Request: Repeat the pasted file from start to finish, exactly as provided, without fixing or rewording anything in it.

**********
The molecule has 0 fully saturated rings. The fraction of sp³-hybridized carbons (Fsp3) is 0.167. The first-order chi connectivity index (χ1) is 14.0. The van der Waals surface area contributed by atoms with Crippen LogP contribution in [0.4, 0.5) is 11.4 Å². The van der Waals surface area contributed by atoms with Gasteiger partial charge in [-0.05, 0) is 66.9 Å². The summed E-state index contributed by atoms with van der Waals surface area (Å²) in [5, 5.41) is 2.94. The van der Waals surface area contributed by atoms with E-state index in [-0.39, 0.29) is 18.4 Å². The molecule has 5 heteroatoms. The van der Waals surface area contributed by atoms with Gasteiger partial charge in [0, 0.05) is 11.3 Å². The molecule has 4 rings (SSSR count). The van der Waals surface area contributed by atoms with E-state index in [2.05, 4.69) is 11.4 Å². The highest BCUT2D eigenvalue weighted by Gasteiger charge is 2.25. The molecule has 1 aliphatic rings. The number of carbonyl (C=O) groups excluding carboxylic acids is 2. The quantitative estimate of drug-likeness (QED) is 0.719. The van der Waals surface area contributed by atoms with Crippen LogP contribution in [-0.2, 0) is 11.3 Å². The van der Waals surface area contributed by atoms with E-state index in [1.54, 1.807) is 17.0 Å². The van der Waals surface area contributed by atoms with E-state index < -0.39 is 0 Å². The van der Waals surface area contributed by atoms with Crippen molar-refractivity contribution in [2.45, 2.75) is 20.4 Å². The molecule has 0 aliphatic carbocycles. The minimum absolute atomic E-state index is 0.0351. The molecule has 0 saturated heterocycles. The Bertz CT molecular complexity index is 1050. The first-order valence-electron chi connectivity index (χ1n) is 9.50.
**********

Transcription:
The molecule has 0 fully saturated rings. The fraction of sp³-hybridized carbons (Fsp3) is 0.167. The first-order chi connectivity index (χ1) is 14.0. The van der Waals surface area contributed by atoms with Crippen LogP contribution in [0.4, 0.5) is 11.4 Å². The van der Waals surface area contributed by atoms with Gasteiger partial charge in [-0.05, 0) is 66.9 Å². The summed E-state index contributed by atoms with van der Waals surface area (Å²) in [5, 5.41) is 2.94. The van der Waals surface area contributed by atoms with E-state index in [-0.39, 0.29) is 18.4 Å². The molecule has 5 heteroatoms. The van der Waals surface area contributed by atoms with Gasteiger partial charge in [0, 0.05) is 11.3 Å². The molecule has 4 rings (SSSR count). The van der Waals surface area contributed by atoms with E-state index in [2.05, 4.69) is 11.4 Å². The highest BCUT2D eigenvalue weighted by Gasteiger charge is 2.25. The molecule has 1 aliphatic rings. The number of carbonyl (C=O) groups excluding carboxylic acids is 2. The quantitative estimate of drug-likeness (QED) is 0.719. The van der Waals surface area contributed by atoms with Crippen LogP contribution in [-0.2, 0) is 11.3 Å². The van der Waals surface area contributed by atoms with E-state index in [1.54, 1.807) is 17.0 Å². The van der Waals surface area contributed by atoms with E-state index < -0.39 is 0 Å². The van der Waals surface area contributed by atoms with Crippen molar-refractivity contribution in [2.45, 2.75) is 20.4 Å². The molecule has 0 aliphatic carbocycles. The minimum absolute atomic E-state index is 0.0351. The molecule has 0 saturated heterocycles. The Bertz CT molecular complexity index is 1050. The first-order valence-electron chi connectivity index (χ1n) is 9.50.